Perry again called on White to quit the governor's race after the former mayor revealed more than he previously had acknowledged about his role in the contract dispute between BTEC Turbines and the Coastal Water Authority.
At White's urging, the authority signed BTEC for a maximum $2 million contract to provide the generators while CenterPoint Energy worked to restore power permanently, according to documents and interviews.
Drawn into dispute
The dispute began when authority officials balked at an estimated $160,000 in charges from BTEC for fuel tankers, saying it was BTEC's choice to use them and the contract did not require payment.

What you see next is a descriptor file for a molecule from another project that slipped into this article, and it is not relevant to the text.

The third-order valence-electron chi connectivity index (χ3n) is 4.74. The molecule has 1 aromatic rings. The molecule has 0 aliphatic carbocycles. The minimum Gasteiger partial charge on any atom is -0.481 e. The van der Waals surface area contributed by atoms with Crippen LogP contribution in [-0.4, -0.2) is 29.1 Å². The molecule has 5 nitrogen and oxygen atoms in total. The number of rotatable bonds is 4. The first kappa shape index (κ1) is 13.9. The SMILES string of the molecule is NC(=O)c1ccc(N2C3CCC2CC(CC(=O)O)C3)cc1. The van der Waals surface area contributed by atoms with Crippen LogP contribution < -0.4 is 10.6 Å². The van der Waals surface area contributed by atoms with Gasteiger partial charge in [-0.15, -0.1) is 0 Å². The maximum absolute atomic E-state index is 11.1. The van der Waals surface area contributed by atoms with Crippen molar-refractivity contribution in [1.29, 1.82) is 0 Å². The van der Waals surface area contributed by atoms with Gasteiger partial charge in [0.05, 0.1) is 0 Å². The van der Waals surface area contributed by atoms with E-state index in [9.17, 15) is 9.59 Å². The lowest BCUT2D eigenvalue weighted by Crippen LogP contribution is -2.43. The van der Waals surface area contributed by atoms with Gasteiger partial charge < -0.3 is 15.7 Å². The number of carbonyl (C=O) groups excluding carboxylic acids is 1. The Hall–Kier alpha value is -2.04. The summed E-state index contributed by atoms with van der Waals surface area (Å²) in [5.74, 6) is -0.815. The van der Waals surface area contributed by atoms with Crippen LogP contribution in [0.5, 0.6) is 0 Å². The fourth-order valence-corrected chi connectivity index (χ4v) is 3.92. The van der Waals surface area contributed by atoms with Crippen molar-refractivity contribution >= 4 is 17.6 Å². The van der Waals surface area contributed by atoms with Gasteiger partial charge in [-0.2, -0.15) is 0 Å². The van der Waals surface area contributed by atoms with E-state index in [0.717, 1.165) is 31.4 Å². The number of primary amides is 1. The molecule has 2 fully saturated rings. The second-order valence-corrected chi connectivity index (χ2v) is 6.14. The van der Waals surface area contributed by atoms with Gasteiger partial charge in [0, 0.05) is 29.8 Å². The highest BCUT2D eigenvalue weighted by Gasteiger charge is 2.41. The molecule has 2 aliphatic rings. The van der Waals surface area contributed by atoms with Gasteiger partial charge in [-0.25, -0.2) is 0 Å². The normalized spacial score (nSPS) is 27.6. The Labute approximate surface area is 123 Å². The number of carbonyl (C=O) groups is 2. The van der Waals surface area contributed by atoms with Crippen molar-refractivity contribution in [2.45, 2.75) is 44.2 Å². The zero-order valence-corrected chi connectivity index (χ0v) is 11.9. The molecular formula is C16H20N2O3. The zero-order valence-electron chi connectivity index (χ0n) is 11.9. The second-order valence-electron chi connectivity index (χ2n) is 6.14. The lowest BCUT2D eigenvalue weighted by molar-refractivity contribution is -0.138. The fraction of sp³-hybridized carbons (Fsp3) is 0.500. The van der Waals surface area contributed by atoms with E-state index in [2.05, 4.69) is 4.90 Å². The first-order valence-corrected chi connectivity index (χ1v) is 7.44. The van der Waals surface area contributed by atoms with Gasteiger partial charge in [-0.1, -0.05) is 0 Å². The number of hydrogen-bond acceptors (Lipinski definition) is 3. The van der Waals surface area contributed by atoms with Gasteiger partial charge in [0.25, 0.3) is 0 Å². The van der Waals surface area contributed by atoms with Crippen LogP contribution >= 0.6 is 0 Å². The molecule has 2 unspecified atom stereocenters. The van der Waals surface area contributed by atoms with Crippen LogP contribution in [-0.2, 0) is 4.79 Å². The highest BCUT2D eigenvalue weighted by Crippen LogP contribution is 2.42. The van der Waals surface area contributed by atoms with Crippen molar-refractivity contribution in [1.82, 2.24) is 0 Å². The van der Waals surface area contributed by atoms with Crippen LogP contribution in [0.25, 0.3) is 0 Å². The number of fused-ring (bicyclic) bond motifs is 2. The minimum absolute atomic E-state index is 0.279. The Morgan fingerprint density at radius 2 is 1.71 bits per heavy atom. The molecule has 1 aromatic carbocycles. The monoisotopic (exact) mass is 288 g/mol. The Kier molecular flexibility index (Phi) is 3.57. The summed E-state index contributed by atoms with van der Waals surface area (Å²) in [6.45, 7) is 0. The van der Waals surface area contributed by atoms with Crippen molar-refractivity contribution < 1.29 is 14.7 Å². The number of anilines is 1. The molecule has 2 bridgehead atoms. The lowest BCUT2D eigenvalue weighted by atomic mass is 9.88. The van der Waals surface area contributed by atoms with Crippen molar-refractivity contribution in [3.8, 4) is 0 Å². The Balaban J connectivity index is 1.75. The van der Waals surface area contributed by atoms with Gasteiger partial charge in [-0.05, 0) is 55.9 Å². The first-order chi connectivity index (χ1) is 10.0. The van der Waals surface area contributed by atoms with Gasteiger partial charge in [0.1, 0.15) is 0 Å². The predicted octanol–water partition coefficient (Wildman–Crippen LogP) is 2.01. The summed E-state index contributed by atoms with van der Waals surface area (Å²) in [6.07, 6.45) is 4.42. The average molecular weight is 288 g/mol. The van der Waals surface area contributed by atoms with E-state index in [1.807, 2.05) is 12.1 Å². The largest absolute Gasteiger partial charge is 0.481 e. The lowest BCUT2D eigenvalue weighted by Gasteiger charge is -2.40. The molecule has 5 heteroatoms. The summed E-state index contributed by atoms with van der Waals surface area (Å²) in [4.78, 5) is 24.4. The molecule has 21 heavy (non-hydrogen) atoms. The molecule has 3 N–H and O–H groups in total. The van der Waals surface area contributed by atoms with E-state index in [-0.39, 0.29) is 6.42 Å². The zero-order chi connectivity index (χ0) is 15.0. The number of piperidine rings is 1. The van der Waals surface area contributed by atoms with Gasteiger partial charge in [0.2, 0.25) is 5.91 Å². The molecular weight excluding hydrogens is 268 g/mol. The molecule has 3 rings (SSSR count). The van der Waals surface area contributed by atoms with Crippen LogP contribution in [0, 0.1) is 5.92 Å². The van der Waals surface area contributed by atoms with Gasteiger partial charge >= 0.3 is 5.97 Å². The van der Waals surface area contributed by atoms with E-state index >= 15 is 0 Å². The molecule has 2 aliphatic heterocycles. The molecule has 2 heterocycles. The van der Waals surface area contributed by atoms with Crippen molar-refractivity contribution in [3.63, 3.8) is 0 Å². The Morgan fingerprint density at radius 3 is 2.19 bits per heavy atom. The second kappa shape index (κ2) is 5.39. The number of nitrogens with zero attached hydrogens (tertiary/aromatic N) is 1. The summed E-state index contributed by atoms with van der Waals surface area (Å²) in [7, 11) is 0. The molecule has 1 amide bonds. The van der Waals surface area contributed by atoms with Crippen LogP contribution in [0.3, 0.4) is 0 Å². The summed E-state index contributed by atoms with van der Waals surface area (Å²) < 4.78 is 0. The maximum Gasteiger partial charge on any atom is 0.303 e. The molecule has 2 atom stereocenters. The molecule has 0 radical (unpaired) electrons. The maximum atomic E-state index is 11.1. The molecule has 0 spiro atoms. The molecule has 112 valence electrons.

According to documents and interviews, White, his chief of staff Michael Moore and the chief administrative officer Anthony Hall all were drawn into the dispute.
In a March 2006 e-mail, Coastal Water Authority General Counsel Hank Coleman told another CWA official that he and Hall had discussed the possibility of White becoming a witness in any potential litigation. Hall suggested arranging a mediation, according to the e-mail, which was provided to the Chronicle by the Perry campaign.
The two sides resolved the dispute in exactly that way one month later, with BTEC receiving only $264,000 in fuel costs that the water authority had not disputed, according to documents. That was in addition to $1.6 million paid to BTEC in January under the terms of the emergency contract.